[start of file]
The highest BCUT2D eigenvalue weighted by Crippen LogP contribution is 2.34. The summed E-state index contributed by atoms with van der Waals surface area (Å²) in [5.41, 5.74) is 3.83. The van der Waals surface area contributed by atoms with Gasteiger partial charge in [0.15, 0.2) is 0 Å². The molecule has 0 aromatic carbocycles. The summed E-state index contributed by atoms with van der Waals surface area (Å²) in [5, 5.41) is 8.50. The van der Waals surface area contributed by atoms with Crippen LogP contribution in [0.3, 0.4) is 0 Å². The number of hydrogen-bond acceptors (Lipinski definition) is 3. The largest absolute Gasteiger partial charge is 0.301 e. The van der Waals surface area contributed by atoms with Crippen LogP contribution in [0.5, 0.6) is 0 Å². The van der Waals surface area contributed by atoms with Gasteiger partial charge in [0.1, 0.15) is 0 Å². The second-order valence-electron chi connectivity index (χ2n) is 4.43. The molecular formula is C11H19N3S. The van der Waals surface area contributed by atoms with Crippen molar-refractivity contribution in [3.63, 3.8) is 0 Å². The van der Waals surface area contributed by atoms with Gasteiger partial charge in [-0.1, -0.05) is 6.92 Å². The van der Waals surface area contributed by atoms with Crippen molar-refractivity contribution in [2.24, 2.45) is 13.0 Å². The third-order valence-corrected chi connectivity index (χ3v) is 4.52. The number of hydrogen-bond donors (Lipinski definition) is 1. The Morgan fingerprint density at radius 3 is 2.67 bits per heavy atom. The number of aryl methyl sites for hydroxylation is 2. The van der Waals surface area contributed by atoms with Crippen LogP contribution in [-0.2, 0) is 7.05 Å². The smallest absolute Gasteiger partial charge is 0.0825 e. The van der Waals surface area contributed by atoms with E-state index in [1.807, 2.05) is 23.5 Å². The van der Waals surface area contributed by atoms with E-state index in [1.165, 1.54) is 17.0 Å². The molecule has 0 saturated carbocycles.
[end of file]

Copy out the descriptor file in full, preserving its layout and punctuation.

The highest BCUT2D eigenvalue weighted by Crippen LogP contribution is 2.34. The summed E-state index contributed by atoms with van der Waals surface area (Å²) in [5.41, 5.74) is 3.83. The van der Waals surface area contributed by atoms with Gasteiger partial charge in [0.15, 0.2) is 0 Å². The molecule has 0 aromatic carbocycles. The summed E-state index contributed by atoms with van der Waals surface area (Å²) in [5, 5.41) is 8.50. The van der Waals surface area contributed by atoms with Crippen LogP contribution in [0.3, 0.4) is 0 Å². The number of hydrogen-bond acceptors (Lipinski definition) is 3. The largest absolute Gasteiger partial charge is 0.301 e. The van der Waals surface area contributed by atoms with Crippen LogP contribution in [0.5, 0.6) is 0 Å². The van der Waals surface area contributed by atoms with Gasteiger partial charge in [0.1, 0.15) is 0 Å². The second-order valence-electron chi connectivity index (χ2n) is 4.43. The molecular formula is C11H19N3S. The van der Waals surface area contributed by atoms with Crippen molar-refractivity contribution in [3.63, 3.8) is 0 Å². The van der Waals surface area contributed by atoms with Gasteiger partial charge in [-0.1, -0.05) is 6.92 Å². The van der Waals surface area contributed by atoms with Crippen molar-refractivity contribution in [2.24, 2.45) is 13.0 Å². The third-order valence-corrected chi connectivity index (χ3v) is 4.52. The number of hydrogen-bond donors (Lipinski definition) is 1. The Morgan fingerprint density at radius 3 is 2.67 bits per heavy atom. The number of aryl methyl sites for hydroxylation is 2. The van der Waals surface area contributed by atoms with Crippen LogP contribution in [-0.2, 0) is 7.05 Å². The smallest absolute Gasteiger partial charge is 0.0825 e. The van der Waals surface area contributed by atoms with E-state index in [1.807, 2.05) is 23.5 Å². The van der Waals surface area contributed by atoms with E-state index in [1.165, 1.54) is 17.0 Å². The molecule has 0 saturated carbocycles.